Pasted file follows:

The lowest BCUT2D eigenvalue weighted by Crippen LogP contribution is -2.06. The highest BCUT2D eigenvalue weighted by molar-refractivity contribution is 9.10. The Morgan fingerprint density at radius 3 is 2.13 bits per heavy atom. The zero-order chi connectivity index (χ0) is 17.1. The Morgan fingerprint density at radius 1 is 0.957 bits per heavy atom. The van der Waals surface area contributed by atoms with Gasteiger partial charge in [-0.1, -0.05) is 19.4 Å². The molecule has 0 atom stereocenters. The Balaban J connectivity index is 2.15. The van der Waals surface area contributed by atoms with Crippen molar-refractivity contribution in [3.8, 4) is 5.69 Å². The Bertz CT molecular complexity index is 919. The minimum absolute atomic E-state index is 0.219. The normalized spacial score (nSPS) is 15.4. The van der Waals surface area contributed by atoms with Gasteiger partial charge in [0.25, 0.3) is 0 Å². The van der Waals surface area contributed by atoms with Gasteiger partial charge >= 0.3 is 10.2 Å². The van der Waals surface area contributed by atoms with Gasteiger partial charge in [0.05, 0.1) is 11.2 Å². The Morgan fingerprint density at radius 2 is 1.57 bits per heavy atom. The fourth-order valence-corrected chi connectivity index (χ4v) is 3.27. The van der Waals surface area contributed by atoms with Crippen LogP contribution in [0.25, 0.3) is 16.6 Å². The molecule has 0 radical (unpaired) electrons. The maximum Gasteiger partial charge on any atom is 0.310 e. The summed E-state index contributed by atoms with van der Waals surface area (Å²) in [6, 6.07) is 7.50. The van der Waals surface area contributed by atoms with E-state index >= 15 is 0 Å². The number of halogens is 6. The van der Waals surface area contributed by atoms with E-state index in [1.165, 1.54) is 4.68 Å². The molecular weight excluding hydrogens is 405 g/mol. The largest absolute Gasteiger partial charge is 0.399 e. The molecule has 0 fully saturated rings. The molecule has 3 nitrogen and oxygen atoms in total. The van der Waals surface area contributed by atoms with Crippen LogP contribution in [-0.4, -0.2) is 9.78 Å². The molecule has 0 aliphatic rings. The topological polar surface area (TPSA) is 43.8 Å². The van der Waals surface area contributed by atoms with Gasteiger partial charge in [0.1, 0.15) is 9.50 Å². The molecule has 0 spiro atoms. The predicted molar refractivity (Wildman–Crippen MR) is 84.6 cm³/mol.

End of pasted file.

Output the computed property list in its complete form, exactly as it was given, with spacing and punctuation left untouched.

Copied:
The lowest BCUT2D eigenvalue weighted by Crippen LogP contribution is -2.06. The highest BCUT2D eigenvalue weighted by molar-refractivity contribution is 9.10. The Morgan fingerprint density at radius 3 is 2.13 bits per heavy atom. The zero-order chi connectivity index (χ0) is 17.1. The Morgan fingerprint density at radius 1 is 0.957 bits per heavy atom. The van der Waals surface area contributed by atoms with Gasteiger partial charge in [-0.1, -0.05) is 19.4 Å². The molecule has 0 atom stereocenters. The Balaban J connectivity index is 2.15. The van der Waals surface area contributed by atoms with Crippen molar-refractivity contribution in [3.8, 4) is 5.69 Å². The Bertz CT molecular complexity index is 919. The minimum absolute atomic E-state index is 0.219. The normalized spacial score (nSPS) is 15.4. The van der Waals surface area contributed by atoms with Gasteiger partial charge in [0.25, 0.3) is 0 Å². The van der Waals surface area contributed by atoms with Gasteiger partial charge >= 0.3 is 10.2 Å². The van der Waals surface area contributed by atoms with Gasteiger partial charge in [0.05, 0.1) is 11.2 Å². The Morgan fingerprint density at radius 2 is 1.57 bits per heavy atom. The fourth-order valence-corrected chi connectivity index (χ4v) is 3.27. The van der Waals surface area contributed by atoms with Crippen LogP contribution in [0.25, 0.3) is 16.6 Å². The molecule has 0 radical (unpaired) electrons. The maximum Gasteiger partial charge on any atom is 0.310 e. The summed E-state index contributed by atoms with van der Waals surface area (Å²) in [6, 6.07) is 7.50. The van der Waals surface area contributed by atoms with E-state index >= 15 is 0 Å². The number of halogens is 6. The van der Waals surface area contributed by atoms with E-state index in [1.165, 1.54) is 4.68 Å². The molecular weight excluding hydrogens is 405 g/mol. The largest absolute Gasteiger partial charge is 0.399 e. The molecule has 0 fully saturated rings. The molecule has 3 nitrogen and oxygen atoms in total. The van der Waals surface area contributed by atoms with Crippen LogP contribution in [-0.4, -0.2) is 9.78 Å². The molecule has 0 aliphatic rings. The topological polar surface area (TPSA) is 43.8 Å². The van der Waals surface area contributed by atoms with Gasteiger partial charge in [0.1, 0.15) is 9.50 Å². The molecule has 0 spiro atoms. The predicted molar refractivity (Wildman–Crippen MR) is 84.6 cm³/mol.